• Share of net small business income from a partnership or trust.

To be eligible for the offset as a sole trader, you must be a small business entity. If you have a share of net small business income from a partnership or a trust, that partnership or trust must be a small business entity.

The ATO has a small business income tax offset calculator that can help you work out the amounts you need to include in your tax return.

Simplified depreciation – rules and calculations

You can choose to use the simplified depreciation rules if you have a small business with an aggregated annual turnover of less than $2 million.

Under these rules you:

  • Immediately write-off – that is, claim their full cost in the year you buy them – most depreciating assets costing less than $20,000
  • Pool most higher cost assets (those with a cost equal to or more than the current instant asset write-off threshold) and claim a:
    • 15% deduction in the year you buy them;
    • 30% deduction each year after the first year;
  • Deduct the balance of your small business pool at the end of the income year if the balance at that time (before applying the depreciation deductions) is less than the instant asset write-off threshold.

If you choose to use the simplified depreciation rules, you must:

  • Use them to work out deductions for all your depreciating assets except those specifically excluded, and
  • Apply the entire set of rules, not just individual elements (such as the instant asset write-off).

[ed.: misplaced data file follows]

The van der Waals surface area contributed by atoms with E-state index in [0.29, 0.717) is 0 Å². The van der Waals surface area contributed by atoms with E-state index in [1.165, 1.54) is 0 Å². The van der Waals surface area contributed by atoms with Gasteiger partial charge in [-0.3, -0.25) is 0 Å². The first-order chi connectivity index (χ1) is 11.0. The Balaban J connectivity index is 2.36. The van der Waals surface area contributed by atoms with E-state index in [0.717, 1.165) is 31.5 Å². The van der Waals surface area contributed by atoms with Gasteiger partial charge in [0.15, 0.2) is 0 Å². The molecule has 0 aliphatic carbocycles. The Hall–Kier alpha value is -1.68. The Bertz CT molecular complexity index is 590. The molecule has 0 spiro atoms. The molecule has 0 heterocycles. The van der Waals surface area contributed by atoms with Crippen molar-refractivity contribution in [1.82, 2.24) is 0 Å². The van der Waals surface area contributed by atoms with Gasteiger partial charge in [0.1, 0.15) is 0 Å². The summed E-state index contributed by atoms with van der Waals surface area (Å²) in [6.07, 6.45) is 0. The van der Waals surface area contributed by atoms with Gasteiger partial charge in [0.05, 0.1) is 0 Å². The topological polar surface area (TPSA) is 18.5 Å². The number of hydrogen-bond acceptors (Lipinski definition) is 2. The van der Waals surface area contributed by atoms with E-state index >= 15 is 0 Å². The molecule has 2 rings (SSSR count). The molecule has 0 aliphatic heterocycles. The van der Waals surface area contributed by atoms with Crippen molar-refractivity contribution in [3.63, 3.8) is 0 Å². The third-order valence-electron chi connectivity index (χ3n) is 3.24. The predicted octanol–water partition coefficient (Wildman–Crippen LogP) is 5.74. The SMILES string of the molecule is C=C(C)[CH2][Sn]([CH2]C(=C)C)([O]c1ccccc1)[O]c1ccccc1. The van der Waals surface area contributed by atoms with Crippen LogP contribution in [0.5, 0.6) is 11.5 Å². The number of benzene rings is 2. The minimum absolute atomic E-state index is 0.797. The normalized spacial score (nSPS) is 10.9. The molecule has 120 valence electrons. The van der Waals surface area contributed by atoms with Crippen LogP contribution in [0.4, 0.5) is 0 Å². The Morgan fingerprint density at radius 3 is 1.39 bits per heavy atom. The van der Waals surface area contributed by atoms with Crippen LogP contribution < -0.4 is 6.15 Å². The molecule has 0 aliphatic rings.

You may choose to stop using the simplified depreciation rules or become ineligible to use them, in which case you’ll then use the general depreciation rules.


Sole traders who prepare their own tax return will be able to lodge online using myTax.

myTax has been upgraded to include business and professional items sections for sole traders and distributions from a partnership or trust. myTax also gives sole traders access to new online tools to assist with their tax return.

To use myTax, you will need a myGov account.

myTax tools 
If you’re a sole trader planning to use myTax, you will find a number of tools to help you save time and avoid mistakes. The new depreciation and capital allowance tool will help you work out the deductible amount for your depreciating assets. It will also reduce your search time when determining the effective life of an asset.

The new CGT record keeping tool can help you calculate your capital gains events. Capital gains events might include the sale of a rental property, vacant land, holiday home, real estate or shares in a company or units in a unit trust.

Check with your accountant before creating a myGov account. If you need to complete a partnership, trust or company tax return, these will need to be lodged through a tax agent or on paper, so please consult your tax agent for assistance.

Contact Westlawn Business Services

If you have any questions, contact your Westlawn Business Services Accountant:

Copyright © 2016

Westlawn Business Services Pty Ltd provides this information for general guidance only, and does not constitute the provision of legal advice, tax advice, accounting services, investment advice, or professional consulting of any kind. The information provided herein should not be used as a substitute for consultation with professional tax, accounting, legal, or other competent advisers. Before making any decision or taking any action, you should consult a professional adviser who has been provided with all pertinent facts relevant to your particular situation.